Our 100th trail day and 4th July, for a day of such celebrations it didn’t provide us with much. Leaving camp were switchbacks up a clear but rocky trail; little did we know this would be one of the few moments we’d be seeing the trail that day. Soon we found ourselves in the familiar surroundings of snow filled forest as we passed by Aloha Lake and many others in the morning. Aloha was stunning, coated in grey ice with islands and trees standing firm amongst it all.
After some descent the trial opened up again but by this point it was clear that the snow was enough to make it a slow day. We climbed up towards Dick’s Pass, passing many day and TRT (Tahoe Rim Trail) hikers coming the other way. They all warned us of snow but we were used to this by now and politely thanked them before taking it all in our stride. It was an easy Pass summit which provided views of lake filled valleys all around, including Tahoe itself.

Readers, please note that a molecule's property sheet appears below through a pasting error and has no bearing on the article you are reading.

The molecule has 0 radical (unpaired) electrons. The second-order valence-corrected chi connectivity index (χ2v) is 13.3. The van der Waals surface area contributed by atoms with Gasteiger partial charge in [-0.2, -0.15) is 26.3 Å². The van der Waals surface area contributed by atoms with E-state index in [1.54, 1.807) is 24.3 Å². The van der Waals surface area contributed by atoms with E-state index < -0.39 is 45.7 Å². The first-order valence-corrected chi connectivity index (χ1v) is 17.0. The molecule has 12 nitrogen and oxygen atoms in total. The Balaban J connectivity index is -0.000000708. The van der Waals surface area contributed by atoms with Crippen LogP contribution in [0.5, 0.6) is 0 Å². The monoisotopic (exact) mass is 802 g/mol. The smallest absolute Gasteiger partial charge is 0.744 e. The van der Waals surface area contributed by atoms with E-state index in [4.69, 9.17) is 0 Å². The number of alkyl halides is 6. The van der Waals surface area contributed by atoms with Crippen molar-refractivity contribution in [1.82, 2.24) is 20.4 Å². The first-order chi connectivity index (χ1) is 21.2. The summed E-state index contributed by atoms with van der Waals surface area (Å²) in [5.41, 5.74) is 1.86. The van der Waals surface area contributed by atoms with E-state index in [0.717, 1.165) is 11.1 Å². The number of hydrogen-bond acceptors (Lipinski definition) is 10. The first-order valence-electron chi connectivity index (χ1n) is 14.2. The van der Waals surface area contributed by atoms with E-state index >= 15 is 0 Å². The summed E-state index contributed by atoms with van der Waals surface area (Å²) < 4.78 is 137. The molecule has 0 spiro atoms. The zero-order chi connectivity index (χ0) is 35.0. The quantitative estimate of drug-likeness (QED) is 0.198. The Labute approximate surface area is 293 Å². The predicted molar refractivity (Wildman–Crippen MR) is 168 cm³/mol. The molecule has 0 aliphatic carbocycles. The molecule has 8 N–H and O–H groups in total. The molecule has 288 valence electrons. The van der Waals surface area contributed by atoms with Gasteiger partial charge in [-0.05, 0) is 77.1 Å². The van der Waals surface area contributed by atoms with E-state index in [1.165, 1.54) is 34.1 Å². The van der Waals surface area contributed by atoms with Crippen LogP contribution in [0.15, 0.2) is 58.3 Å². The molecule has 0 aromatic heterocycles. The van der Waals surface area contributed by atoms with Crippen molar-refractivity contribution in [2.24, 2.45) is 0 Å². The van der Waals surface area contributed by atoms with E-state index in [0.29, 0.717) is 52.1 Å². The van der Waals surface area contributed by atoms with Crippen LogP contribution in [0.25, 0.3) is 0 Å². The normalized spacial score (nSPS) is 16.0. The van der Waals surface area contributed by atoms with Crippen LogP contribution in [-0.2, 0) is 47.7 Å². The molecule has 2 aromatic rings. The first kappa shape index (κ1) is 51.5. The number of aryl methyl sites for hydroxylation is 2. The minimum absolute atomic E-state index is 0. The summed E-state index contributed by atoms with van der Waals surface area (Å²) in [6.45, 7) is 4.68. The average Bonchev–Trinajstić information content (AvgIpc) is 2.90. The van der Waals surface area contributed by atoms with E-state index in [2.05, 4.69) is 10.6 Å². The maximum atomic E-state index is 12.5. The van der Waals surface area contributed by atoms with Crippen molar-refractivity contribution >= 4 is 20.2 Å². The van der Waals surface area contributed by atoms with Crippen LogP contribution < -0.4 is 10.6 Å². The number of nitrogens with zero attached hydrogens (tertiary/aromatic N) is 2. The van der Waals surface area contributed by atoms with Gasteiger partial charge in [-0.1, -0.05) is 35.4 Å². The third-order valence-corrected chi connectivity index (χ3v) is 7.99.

After a summit lunch we slowly descended the steep North side munching into the afternoon hours before reaching a plateau. From here on it was the usual game of hide and seek with the trail as we slowly made our way through more snow patch forests. I was surprised with how many groups of day hikers we were coming across on their day of Independence and I couldn’t help but feel homesick thinking of holiday celebrations with the family.
We were pretty done with the trail come 5pm and agreed to cut our losses and accept a shorter day than anticipated. Around mile 16 we pitched tent near a river and under some dead pines ready to enjoy an early dinner and night. Fingers crossed the next day would be more clear.